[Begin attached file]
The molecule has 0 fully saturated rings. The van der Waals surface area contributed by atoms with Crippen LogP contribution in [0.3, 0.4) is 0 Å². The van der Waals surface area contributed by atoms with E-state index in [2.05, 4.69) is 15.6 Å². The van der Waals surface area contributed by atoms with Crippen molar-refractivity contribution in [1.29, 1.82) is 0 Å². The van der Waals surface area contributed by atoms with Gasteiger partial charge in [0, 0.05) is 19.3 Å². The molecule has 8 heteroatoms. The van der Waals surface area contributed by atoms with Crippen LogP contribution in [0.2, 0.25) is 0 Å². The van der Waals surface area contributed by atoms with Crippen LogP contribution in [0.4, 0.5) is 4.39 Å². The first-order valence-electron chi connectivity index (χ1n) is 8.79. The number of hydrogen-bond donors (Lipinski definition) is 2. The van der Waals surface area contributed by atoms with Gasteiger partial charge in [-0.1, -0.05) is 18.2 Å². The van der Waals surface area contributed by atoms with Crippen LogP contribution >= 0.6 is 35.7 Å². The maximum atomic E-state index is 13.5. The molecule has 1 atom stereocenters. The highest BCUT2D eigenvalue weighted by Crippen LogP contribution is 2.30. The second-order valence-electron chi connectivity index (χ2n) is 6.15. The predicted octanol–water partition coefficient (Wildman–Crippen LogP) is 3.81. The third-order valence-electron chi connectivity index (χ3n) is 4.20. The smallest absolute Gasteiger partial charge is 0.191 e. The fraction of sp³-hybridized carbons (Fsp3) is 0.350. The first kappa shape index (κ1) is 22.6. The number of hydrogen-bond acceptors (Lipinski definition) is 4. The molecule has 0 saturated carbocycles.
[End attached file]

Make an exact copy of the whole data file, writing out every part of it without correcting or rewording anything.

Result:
The molecule has 0 fully saturated rings. The van der Waals surface area contributed by atoms with Crippen LogP contribution in [0.3, 0.4) is 0 Å². The van der Waals surface area contributed by atoms with E-state index in [2.05, 4.69) is 15.6 Å². The van der Waals surface area contributed by atoms with Crippen molar-refractivity contribution in [1.29, 1.82) is 0 Å². The van der Waals surface area contributed by atoms with Gasteiger partial charge in [0, 0.05) is 19.3 Å². The molecule has 8 heteroatoms. The van der Waals surface area contributed by atoms with Crippen LogP contribution in [0.2, 0.25) is 0 Å². The van der Waals surface area contributed by atoms with Crippen LogP contribution in [0.4, 0.5) is 4.39 Å². The first-order valence-electron chi connectivity index (χ1n) is 8.79. The number of hydrogen-bond donors (Lipinski definition) is 2. The van der Waals surface area contributed by atoms with Gasteiger partial charge in [-0.1, -0.05) is 18.2 Å². The van der Waals surface area contributed by atoms with Crippen LogP contribution >= 0.6 is 35.7 Å². The maximum atomic E-state index is 13.5. The molecule has 1 atom stereocenters. The highest BCUT2D eigenvalue weighted by Crippen LogP contribution is 2.30. The second-order valence-electron chi connectivity index (χ2n) is 6.15. The predicted octanol–water partition coefficient (Wildman–Crippen LogP) is 3.81. The third-order valence-electron chi connectivity index (χ3n) is 4.20. The smallest absolute Gasteiger partial charge is 0.191 e. The fraction of sp³-hybridized carbons (Fsp3) is 0.350. The first kappa shape index (κ1) is 22.6. The number of hydrogen-bond acceptors (Lipinski definition) is 4. The molecule has 0 saturated carbocycles.